The prospects for a goalkeeper scoring during a match are usually uncommon, but that hasn’t halted Manchester City’s number one choice from aiming to break the trend this season.
Ederson — who has moved into the starting role at the Etihad Stadium with relative ease in 2017/18 — has dreamt of scoring a goal of his own for the Premier League champions in waiting.
“I heard the fans chanting my name, asking me to take the penalty but Gabriel went there,” Ederson said. “Unfortunately he missed it and Bernardo happily scored. But if the manager have asked me to go there, definitely I’d score.
“I’m not sure if I would be able to do set-pieces, but I’m good at penalties, either using power or technique on shooting it. But City have [their] regular penalty-takers and we are well-served.
Citizen supporters chanted for the goalkeeper to take a penalty kick over the weekend in the team’s 5-0 win over Swansea City.
“If Pep asks me to take it, I’m there,” Ederson said of the penalty kick. “Hopefully it will happen [before the end of the season], I’d like to score.”
This isn’t the first time Ederson has discussed exploring opportunities outside of the net, though.
The Brazilian shot-stopper has long been a fan of former Brazil international goalkeeper Rogero Ceni — who scored 65 goals for club side Sao Paolo.
Earlier this season, the 24-year-old joked around with the media, saying that he’d be more than happy to fill a role in the midfield when City was experiencing some injury issues within the squad.Follow @MattReedFutbol
Everton earned a 1-0 win against Newcastle on Monday behind Theo Walcott‘s second-half strike at Goodison Park.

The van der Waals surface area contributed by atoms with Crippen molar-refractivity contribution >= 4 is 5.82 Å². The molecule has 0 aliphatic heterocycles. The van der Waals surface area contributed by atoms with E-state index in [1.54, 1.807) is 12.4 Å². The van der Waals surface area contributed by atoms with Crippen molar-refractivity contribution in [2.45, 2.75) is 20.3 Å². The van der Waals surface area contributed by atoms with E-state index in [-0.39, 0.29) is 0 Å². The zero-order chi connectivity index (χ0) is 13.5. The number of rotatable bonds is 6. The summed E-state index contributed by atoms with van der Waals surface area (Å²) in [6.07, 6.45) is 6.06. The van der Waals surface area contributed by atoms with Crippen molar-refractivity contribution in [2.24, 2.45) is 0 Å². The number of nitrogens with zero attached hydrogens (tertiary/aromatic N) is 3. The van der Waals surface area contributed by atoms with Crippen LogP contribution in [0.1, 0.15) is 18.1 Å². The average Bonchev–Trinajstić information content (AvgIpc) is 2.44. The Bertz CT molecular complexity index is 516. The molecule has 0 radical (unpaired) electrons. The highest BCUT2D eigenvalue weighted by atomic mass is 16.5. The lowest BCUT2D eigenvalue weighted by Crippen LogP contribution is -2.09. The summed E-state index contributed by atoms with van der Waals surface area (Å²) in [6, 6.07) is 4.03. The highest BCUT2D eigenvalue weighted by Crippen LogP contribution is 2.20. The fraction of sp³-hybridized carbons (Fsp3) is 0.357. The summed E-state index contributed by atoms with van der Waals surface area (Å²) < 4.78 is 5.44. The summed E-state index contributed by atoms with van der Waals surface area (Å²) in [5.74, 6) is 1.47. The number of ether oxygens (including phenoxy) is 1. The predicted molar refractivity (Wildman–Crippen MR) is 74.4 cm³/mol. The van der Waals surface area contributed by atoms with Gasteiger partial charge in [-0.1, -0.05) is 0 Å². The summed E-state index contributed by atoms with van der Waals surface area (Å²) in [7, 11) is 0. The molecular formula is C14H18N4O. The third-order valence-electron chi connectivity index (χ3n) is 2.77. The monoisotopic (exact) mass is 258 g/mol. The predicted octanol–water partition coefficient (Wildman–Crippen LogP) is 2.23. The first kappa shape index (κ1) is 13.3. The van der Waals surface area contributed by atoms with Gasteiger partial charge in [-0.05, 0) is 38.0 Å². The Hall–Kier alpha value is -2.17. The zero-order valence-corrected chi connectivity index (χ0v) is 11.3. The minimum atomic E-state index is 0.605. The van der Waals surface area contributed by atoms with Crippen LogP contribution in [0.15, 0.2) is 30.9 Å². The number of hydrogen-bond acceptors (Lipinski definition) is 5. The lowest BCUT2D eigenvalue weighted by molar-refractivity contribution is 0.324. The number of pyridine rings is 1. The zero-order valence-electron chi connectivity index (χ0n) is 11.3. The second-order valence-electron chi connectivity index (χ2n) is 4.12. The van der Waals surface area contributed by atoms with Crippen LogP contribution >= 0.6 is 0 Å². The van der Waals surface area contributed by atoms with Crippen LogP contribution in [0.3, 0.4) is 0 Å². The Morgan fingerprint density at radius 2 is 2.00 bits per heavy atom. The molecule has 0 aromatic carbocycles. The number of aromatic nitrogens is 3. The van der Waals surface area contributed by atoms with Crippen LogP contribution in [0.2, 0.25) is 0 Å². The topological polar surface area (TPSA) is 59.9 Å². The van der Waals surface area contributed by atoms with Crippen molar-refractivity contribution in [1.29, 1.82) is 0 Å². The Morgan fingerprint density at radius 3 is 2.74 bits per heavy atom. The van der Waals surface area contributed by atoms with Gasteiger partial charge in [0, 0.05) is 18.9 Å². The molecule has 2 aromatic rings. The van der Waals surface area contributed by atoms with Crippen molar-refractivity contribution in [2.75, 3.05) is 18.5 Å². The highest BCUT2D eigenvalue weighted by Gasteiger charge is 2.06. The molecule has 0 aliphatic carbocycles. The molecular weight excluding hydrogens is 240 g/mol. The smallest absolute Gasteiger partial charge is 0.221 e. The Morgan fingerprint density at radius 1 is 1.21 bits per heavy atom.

The victory puts the Toffees into eighth place, leaping over Leicester City for the time being — as the Foxes have an extra game in hand.
The former Arsenal man broke the deadlock six minutes into the second half when Walcott blasted the ball into the roof of the net following a lofted cross from Yannick Bolasie.
For Walcott, it’s his third goal since joining Everton in 2017/18 from the Gunners.
The visitors had their fair share of opportunities on the day, particularly through Ayoze Pérez, who was active all throughout the match.
Perez nearly broke the deadlock after the half hour mark when he tested goalkeeper Jordan Pickford in the 31st minute with a diving save in the bottom left corner.
The Spanish forward was at it again in the second stanza, and nearly found the back of the net when his header was saved in the center of the goal off of a cross from Kenedy.
Newcastle pushed hard for an equalizer in the dying moments, and even played up a man for a few minutes when Leighton Baines was tended to for a head injury, but the Magpies couldn’t even the score.Follow @MattReedFutbol
Zlatan Ibrahimovic recently raised the stakes when he said, “I am going to the World Cup, yes!” despite having previously declared his retirement from international soccer.
Although the LA Galaxy forward’s comments on Jimmy Kimmel’s late-night show may not be a clear indication of his involvement in this summer’s World Cup in Russia, Ibrahimovic certainly has an interest in representing his native Sweden once again.
Now, all the veteran goalscorer has to do is pick up the phone and call Sweden coach Janne Andersson, according to the manager.
“He can do it,” Andersson told kicker. “But If he changes his opinion, contacts me and tells me ‘yes, I want to be part of it,’ then we’ll sit down and discuss what that would mean, how we play these days and so on. But that’s all speculation.
“I don’t know [if he’d still fit into the team]. But I also don’t think about it. I take the things as they come if they come. If you want to be part of it, you must call me. Easy as that.”